08/09/2014, 07:02 PM

(08/08/2014, 11:02 PM)tommy1729 Wrote: In post 19 I wrote :

quote:

5) I would like to comment that f(x) - f(x-1) can Always be approximated by

f(x) - ( f(x) - f ' (x) + f '' (x)/2 - f "' (x)/6 + f ""(x)/24 )

(end quote)

Jay tried to approximate the Original sequence(s) by the equation

f ' (x) = f(x/2)

A better approximation is probably

f (x) - f(x-1) = f(x/2)

It seems to hard at first , however

f(x) - f(x-1) can Always be approximated by

f(x) - ( f(x) - f ' (x) + f '' (x)/2 - f "' (x)/6 + f ""(x)/24 )

Therefore we can rewrite

f ' (x) - f " (x)/2 + ... = f(x/2).

These coefficients can be solved for by using the binomium expansion of the powers in the Taylor series for f(x-1).(...)

That's actually a pretty interesting approach. I'll have to try it out. I do have one concern though.

For integer k:

A(2k) = A(2k-1) + A(k)

A(2k+1) = A(2k) + A(k)

Depending on whether x is even or odd, the functional equation would look like:

even: f(x) - f(x-1) = f(x/2)

odd: f(x+1) - f(x) = f(x/2) or f(x) - f(x-1) = f(x/2 - 1/2)

In effect, the even terms will tend to be larger than the odd terms, compared to a smooth interpolation function. The reason isn't hard to grasp. Look at the relations I posted above. A(2k) and A(2k+1) are each A(k) larger than the previous term. Assuming a smooth function with a positive curvature (which is intuitively obvious for large k). The difference A(2k+1)-A(2k) should be larger than A(2k)-A(2k-1), but it's not. The net effect is that odd terms tend to underestimate the continuous estimator, and the even terms tend to overestimate it.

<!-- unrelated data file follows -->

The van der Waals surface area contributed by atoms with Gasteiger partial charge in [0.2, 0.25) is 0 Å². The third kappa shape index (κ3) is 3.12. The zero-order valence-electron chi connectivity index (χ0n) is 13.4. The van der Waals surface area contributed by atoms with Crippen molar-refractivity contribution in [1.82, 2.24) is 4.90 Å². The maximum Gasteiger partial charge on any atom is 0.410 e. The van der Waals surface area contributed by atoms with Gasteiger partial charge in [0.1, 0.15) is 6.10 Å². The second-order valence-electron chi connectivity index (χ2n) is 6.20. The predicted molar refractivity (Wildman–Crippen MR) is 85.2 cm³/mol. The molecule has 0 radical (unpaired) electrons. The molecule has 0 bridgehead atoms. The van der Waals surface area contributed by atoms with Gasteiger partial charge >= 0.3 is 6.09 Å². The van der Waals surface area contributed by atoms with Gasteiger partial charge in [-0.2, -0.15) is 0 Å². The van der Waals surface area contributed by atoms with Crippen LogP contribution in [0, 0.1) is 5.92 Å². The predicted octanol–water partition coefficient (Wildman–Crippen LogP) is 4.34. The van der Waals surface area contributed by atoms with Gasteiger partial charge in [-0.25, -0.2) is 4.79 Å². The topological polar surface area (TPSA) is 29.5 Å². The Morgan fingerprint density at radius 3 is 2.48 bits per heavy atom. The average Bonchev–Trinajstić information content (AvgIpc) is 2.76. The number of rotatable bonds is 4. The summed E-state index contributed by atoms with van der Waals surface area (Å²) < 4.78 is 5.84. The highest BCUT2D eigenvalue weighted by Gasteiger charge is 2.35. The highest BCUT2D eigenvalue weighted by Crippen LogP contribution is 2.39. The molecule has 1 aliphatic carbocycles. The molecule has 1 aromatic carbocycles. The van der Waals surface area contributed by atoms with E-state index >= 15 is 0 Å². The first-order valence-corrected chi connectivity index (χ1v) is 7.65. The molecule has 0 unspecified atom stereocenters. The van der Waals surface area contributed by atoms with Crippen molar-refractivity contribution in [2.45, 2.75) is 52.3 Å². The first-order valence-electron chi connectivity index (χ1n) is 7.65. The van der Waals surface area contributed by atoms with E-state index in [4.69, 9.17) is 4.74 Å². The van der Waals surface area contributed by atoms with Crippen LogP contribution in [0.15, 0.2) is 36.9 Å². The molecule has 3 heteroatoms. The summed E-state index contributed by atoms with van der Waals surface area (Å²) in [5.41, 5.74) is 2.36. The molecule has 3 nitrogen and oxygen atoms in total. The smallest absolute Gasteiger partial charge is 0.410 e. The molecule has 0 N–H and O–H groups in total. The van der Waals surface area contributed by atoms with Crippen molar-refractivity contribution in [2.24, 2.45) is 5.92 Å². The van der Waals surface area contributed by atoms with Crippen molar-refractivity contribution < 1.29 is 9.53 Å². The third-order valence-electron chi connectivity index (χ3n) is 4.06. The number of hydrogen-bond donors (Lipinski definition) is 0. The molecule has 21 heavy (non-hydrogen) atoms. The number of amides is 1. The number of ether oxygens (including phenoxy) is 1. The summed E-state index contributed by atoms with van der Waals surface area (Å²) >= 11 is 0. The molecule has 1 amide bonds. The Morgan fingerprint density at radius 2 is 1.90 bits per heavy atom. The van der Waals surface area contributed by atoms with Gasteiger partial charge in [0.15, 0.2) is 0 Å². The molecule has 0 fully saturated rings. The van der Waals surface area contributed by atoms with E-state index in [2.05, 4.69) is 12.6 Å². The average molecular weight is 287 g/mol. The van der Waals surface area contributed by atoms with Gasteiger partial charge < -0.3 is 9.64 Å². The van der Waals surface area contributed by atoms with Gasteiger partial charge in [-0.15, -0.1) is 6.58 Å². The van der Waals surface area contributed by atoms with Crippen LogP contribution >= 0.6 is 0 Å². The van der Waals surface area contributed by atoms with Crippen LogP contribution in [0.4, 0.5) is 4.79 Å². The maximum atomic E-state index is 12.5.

But of course it gets worse. If you look at the terms by comparing the index modulo 4, you'll find that the terms with k = 3 mod 4 will tend to be smaller than the terms with k = 1 mod 4. Indeed, this pattern continues indefinitely. The terms with k = 15 mod 16 tend to be smaller than the terms with k = 7 mod 16. The "largest" odds will be the terms with k = 1 mod 2^m for arbitrary m. The smallest odds will be the terms with k = -1 mod 2^m.

The evens are more complex to analyze, but in general, they tend to be much better behaved. But they still have their "cycles" at power of 2 intervals (for arbitrary powers of 2).

So in the end, the only way to get a continuous function that will calculate every term in the sequence, is to introduce cyclic functions with periods of 2, 4, 8, 16, etc. These cyclic functions will guarantee that the function becomes unbounded with large imaginary part. Perhaps that's not harsh enough an assessment. While the sequence itself grows subexponentially on the real line, it would grow at least exponentially in the imaginary direction.

With this in mind, I've given up trying to find a continuous function that interpolates every term in the sequence. I'd rather just use a concatenation of line segments, connecting the odd terms, with the even terms at the midpoint of each line segment.

The function f(x) which I described before provides a useful first-order approximation, once you scale it by the constant 1.083063... I'm still trying to find betters ways to determine the value of this constant.

I'm also working on a second-order approximation. This would consist of two parts. The first is to fix oscillations in the error term (1/1.083...)*f(k)-A(k). These oscillations follow approximately a scaled version of f(-x). Remember the zeroes on the negative real line?

The second aspect of the second-order approximation is to come up with a function (or functions) to help approximate the even and odd terms. In essence, I want to split the (2^m)-cyclic aspects of the sequence from the smooth continuous approximation function.

Getting back to your post, I feel like your idea may provide more insights into the smooth function f(x) (and it might help me figure out the large-scale oscillations, which do not follow an exact cycle), but I don't see it helping with the (2^m)-cyclic aspects of the even/odd issue.

~ Jay Daniel Fox